Sulfate secretion and chloride absorption are mediated by the anion exchanger DRA (Slc26a3) in the mouse cecum

Jonathan M. Whittamore, Robert W. Freel, Marguerite Hatch

Research output: Contribution to journalArticlepeer-review

18 Scopus citations


Inorganic sulfate (SO2-4) is essential for a multitude of physiological processes. The specific molecular pathway has been identified for uptake from the small intestine but is virtually unknown for the large bowel, although there is evidence for absorption involving Na+-independent anion exchange. A leading candidate is the apical chloride/bicarbonate (Cl-/HCO3-) exchanger DRA (down-regulated in adenoma; Slc26a3), primarily linked to the Cl- transporting defect in congenital chloride diarrhea. The present study set out to characterize transepithelial 35SO2-4 and 36Cl- fluxes across the isolated, short-circuited cecum from wild-type (WT) and knockout (KO) mice and subsequently to define the contribution of DRA. The cecum demonstrated simultaneous net SO2-4 secretion (-8.39 ± 0.88 nmol·cm-2·h-1) and Cl- absorption (10.85 ± 1.41 μmol·cm-2·h-1). In DRA-KO mice, SO2-4 secretion was reversed to net absorption via a 60% reduction in serosal to mucosal SO2-4 flux. Similarly, net Cl- absorption was abolished and replaced by secretion, indicating that DRA represents a major pathway for transcellular SO2-4 secretion and Cl- absorption. Further experiments including the application of DIDS (500 μM), bumetanide (100 μM), and substitutions of extracellular Cl- or HCO3-/CO2 helped to identify specific ion dependencies and driving forces and suggested that additional anion exchangers were operating at both apical and basolateral membranes supporting SO2-4 transport. In conclusion, DRA contributes to SO2-4 secretion via DIDS-sensitive HCO3-/SO2-4 exchange, in addition to being the principal DIDS-resistant Cl-/HCO3- exchanger. With DRA linked to the pathogenesis of other gastrointestinal diseases extending its functional characterization offers a more complete picture of its role in the intestine.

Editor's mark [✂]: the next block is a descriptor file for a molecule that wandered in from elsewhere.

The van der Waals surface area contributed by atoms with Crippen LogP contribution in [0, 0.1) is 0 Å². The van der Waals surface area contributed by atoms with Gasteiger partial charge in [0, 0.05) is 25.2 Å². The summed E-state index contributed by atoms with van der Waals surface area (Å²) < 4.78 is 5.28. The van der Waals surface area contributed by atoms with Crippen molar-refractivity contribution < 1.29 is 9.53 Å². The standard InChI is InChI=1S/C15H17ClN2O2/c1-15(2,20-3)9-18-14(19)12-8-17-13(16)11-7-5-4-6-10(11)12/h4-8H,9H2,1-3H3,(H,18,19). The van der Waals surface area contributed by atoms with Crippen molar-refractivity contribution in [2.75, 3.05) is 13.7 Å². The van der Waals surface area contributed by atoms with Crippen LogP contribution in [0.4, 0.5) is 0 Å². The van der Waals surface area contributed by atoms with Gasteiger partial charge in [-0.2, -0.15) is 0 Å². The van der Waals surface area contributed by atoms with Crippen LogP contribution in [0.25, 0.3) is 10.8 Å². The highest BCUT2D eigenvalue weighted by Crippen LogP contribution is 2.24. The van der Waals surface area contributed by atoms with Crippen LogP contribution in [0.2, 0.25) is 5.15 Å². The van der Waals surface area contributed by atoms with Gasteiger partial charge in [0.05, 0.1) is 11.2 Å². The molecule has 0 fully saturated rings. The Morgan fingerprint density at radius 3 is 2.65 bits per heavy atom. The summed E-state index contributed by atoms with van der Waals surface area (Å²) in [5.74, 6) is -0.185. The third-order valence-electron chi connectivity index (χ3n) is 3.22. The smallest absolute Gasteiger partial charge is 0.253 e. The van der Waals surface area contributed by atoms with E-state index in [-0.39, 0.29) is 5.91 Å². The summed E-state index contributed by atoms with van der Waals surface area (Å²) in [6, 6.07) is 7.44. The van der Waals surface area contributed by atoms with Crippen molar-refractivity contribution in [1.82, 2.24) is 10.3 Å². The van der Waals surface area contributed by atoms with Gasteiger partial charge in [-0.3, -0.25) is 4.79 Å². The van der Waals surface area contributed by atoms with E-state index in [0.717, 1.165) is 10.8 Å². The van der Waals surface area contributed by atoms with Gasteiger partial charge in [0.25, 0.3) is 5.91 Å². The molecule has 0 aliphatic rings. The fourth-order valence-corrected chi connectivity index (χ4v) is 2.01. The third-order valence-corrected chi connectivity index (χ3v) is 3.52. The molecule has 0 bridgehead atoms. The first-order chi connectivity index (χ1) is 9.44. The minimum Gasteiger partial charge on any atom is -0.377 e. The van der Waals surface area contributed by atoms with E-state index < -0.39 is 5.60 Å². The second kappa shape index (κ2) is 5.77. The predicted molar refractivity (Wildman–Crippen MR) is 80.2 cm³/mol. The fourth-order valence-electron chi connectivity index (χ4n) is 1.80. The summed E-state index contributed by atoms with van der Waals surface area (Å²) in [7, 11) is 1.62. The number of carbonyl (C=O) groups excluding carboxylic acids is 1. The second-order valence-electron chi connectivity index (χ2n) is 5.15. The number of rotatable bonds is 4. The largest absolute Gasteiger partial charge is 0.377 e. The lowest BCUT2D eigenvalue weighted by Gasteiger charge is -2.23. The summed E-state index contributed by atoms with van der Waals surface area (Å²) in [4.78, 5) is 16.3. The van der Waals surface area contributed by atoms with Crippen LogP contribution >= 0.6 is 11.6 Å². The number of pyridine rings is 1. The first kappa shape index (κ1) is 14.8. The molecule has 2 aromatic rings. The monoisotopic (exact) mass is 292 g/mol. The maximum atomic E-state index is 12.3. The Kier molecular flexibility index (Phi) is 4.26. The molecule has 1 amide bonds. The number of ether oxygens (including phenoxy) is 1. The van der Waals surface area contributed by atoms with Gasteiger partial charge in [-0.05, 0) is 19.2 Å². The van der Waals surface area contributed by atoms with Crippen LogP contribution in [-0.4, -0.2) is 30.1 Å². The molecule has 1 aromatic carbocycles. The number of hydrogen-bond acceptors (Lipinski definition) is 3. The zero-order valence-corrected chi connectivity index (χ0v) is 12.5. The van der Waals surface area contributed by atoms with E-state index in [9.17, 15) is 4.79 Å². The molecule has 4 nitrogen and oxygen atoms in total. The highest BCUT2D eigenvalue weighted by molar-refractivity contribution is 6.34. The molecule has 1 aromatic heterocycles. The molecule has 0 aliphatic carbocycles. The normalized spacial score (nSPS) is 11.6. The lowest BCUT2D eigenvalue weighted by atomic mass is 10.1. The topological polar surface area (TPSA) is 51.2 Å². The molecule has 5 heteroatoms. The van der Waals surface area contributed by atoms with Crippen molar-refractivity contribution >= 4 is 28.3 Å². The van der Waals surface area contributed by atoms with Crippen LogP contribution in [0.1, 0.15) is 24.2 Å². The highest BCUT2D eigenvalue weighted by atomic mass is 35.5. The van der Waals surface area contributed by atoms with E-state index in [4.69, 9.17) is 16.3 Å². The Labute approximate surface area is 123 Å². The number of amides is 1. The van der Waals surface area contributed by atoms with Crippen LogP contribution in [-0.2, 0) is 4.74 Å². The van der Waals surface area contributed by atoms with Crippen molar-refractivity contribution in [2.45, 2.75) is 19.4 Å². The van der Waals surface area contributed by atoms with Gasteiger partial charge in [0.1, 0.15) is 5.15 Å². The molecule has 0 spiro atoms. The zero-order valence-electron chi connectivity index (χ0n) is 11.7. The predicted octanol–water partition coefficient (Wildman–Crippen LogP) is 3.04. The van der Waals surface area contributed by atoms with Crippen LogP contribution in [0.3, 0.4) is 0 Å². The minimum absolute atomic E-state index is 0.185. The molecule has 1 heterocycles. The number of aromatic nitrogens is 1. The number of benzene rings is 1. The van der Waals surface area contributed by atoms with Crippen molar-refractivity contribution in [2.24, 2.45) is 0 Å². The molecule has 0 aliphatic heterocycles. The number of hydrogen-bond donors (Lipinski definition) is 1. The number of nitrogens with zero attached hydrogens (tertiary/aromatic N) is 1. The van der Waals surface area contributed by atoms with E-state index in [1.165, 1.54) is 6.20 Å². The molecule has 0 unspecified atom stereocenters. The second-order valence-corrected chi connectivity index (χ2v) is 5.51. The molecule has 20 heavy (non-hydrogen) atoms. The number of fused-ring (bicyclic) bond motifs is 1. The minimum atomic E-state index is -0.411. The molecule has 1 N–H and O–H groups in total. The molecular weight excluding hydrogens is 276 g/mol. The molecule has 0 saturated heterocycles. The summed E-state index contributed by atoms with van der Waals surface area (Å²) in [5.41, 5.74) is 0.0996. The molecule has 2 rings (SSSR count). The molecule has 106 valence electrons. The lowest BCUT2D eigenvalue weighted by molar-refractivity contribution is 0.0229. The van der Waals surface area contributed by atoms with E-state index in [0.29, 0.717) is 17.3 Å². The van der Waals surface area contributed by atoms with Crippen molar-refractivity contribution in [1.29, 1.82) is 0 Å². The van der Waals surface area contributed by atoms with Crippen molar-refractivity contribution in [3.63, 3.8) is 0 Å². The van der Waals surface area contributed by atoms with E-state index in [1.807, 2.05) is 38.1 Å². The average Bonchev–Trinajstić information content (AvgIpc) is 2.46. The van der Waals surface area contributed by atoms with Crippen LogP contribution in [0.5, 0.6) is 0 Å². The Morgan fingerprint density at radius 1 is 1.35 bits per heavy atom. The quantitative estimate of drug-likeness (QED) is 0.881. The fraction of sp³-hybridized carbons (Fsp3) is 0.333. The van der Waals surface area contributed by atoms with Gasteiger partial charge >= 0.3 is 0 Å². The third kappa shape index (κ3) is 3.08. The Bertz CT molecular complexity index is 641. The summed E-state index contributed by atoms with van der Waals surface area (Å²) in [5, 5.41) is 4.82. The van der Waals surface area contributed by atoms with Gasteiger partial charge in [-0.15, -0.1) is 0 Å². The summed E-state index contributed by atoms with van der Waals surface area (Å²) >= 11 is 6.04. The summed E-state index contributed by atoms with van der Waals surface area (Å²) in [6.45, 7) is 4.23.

Original languageEnglish (US)
Pages (from-to)G172-G184
JournalAmerican Journal of Physiology - Gastrointestinal and Liver Physiology
Issue number2
StatePublished - Jul 15 2013
Externally publishedYes


  • Epithelial ion transport
  • Large intestine
  • PAT1
  • Slc26a6

ASJC Scopus subject areas

  • Physiology
  • Hepatology
  • Gastroenterology
  • Physiology (medical)


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